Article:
Thursday, September 10, 2009

Opening Address of the Brisbane Writers Festival

Last night, September 9, was the opening of the 2009 Brisbane Writers Festival. Jane O'Hara, the artistic director, gave an engaging welcome to the audience, describing those filling the seats and those that would come to stroll the halls of the State Library of Queensland as a "hum of authors" - strong, resonant, engaging, soft, loud, but always present.

This was followed by Noel Pearson as the guest speaker for the Opening Night of the Festival. Mr Pearson's words confronted, divided, challenged, moved, outraged, infuriated, offended, inspired - the content ranging from philosophical questions of social versus individual progress, to altruism and self interest in the face of climate change, to the land rights issue in the Wild Rivers area of Cape York. Mulling in the Breezeway tent afterwards, opinion was mixed on the choice of Mr Pearson and the content of his address and conversations could be overheard that sung his praise or disapproved of the choice of him as a speaker. Was this the forum for a long-term activist to be airing his grievances? Did the content of his speech have anything to do with a writers festival? Were his issues, his anger, his outrage, and his emotion, too much for a Brisbane audience to bear at 6pm on a Wednesday evening?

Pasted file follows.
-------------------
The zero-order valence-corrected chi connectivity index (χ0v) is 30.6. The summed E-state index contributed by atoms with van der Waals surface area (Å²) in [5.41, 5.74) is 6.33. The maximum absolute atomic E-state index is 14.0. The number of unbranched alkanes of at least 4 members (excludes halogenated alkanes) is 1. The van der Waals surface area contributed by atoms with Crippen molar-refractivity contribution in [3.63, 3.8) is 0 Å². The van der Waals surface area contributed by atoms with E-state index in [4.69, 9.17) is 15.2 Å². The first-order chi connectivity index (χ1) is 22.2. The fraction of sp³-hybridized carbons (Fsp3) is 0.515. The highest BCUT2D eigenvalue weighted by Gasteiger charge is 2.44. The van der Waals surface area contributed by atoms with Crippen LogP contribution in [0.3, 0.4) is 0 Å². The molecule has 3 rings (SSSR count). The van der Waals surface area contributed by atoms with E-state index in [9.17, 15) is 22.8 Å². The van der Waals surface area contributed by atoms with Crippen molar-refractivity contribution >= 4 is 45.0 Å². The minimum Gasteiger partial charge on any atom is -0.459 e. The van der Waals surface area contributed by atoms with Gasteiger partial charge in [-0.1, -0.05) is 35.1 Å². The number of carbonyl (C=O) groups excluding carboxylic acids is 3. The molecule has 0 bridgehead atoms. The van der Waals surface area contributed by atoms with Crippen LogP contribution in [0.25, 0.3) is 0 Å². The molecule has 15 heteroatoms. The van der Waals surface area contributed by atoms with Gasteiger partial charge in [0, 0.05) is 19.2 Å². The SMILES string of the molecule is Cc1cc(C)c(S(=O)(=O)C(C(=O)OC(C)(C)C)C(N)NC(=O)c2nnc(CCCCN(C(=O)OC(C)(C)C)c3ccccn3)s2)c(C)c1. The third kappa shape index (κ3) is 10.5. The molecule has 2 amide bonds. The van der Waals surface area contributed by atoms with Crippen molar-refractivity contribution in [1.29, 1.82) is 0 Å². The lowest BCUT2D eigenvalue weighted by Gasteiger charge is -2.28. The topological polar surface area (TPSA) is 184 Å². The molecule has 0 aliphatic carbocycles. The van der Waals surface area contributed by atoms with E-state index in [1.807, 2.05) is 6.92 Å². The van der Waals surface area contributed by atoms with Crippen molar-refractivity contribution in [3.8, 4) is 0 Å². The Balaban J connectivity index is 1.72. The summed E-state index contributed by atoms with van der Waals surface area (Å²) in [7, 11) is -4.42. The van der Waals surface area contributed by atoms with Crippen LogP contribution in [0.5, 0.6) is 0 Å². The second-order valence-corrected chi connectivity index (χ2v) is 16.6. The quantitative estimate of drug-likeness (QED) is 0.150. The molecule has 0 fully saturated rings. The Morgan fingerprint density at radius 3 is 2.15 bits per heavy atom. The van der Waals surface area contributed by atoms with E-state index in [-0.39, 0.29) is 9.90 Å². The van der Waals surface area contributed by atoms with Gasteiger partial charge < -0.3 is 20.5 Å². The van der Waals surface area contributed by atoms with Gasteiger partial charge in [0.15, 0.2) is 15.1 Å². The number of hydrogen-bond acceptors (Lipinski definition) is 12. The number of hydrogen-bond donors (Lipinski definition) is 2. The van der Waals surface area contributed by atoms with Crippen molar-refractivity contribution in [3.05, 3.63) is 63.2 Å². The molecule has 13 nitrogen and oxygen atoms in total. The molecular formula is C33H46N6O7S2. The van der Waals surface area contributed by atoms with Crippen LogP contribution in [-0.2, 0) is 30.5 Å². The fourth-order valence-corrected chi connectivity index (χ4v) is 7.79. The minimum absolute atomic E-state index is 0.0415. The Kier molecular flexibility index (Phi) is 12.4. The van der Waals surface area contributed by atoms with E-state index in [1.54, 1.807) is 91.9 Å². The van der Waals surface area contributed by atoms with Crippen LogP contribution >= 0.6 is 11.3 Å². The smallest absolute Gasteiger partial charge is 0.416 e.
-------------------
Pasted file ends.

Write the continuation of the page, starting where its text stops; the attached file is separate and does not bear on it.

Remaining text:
Regardless of what you think about Mr Pearson and the content of his speech - one thing is certain: it got people talking. And that's what festivals are about - debate, ideas, being pushed outside the comfort zone. That's why people attend writers festivals, otherwise they would stay away, preferring to be distracted and comforted by reruns of football finals in the company of those who always agree with their point of view. Writers festivals are designed to expand the mind, to present ideas to the grey cells of the brain that are otherwise stagnated at the desk jobs or Saturday morning soccer matches, and to provoke conversation topics that stray from the usual discussions of the state of road works in Brisbane CBD. The simple act of sitting, listening, and listening some more is something that we have become so unaccustomed to, preferring to be distracted by a palm held device starting with i-. It is incredibly therapeutic to allow yourself an hour, or two or three, to listen to what someone else has to say, and then think about it.

2 comments:

  1. Writers have a fun to dive to the depth of the things and they have the ability to come out the points which a common man cannot think , so those people who know this fact , they will come to attend these kinds of festivals which broadness their minds for the specific topic. Landscape designs

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